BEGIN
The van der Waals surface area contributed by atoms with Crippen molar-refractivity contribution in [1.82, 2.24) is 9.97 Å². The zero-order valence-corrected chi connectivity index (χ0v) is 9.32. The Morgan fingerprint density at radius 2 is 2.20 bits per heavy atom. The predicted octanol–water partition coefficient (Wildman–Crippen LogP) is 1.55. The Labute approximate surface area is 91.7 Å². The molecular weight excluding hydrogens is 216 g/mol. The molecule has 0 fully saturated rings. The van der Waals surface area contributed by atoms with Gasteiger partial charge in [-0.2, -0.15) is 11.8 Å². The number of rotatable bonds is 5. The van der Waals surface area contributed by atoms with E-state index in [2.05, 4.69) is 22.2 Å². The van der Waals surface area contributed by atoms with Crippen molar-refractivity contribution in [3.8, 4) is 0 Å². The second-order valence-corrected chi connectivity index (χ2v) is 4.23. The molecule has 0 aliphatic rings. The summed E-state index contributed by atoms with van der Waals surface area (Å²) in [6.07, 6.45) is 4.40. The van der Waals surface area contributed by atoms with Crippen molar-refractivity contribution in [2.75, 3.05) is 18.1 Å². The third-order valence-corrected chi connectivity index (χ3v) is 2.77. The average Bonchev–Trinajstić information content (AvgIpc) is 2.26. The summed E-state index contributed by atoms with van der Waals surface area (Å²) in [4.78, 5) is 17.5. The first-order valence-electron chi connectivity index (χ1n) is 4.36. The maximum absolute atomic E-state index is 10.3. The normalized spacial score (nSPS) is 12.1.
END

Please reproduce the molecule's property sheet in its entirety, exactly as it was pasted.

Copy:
The van der Waals surface area contributed by atoms with Crippen molar-refractivity contribution in [1.82, 2.24) is 9.97 Å². The zero-order valence-corrected chi connectivity index (χ0v) is 9.32. The Morgan fingerprint density at radius 2 is 2.20 bits per heavy atom. The predicted octanol–water partition coefficient (Wildman–Crippen LogP) is 1.55. The Labute approximate surface area is 91.7 Å². The molecular weight excluding hydrogens is 216 g/mol. The molecule has 0 fully saturated rings. The van der Waals surface area contributed by atoms with Gasteiger partial charge in [-0.2, -0.15) is 11.8 Å². The number of rotatable bonds is 5. The van der Waals surface area contributed by atoms with E-state index in [2.05, 4.69) is 22.2 Å². The van der Waals surface area contributed by atoms with Crippen molar-refractivity contribution in [3.8, 4) is 0 Å². The second-order valence-corrected chi connectivity index (χ2v) is 4.23. The molecule has 0 aliphatic rings. The summed E-state index contributed by atoms with van der Waals surface area (Å²) in [6.07, 6.45) is 4.40. The van der Waals surface area contributed by atoms with Crippen molar-refractivity contribution in [2.75, 3.05) is 18.1 Å². The third-order valence-corrected chi connectivity index (χ3v) is 2.77. The average Bonchev–Trinajstić information content (AvgIpc) is 2.26. The summed E-state index contributed by atoms with van der Waals surface area (Å²) in [4.78, 5) is 17.5. The first-order valence-electron chi connectivity index (χ1n) is 4.36. The maximum absolute atomic E-state index is 10.3. The normalized spacial score (nSPS) is 12.1.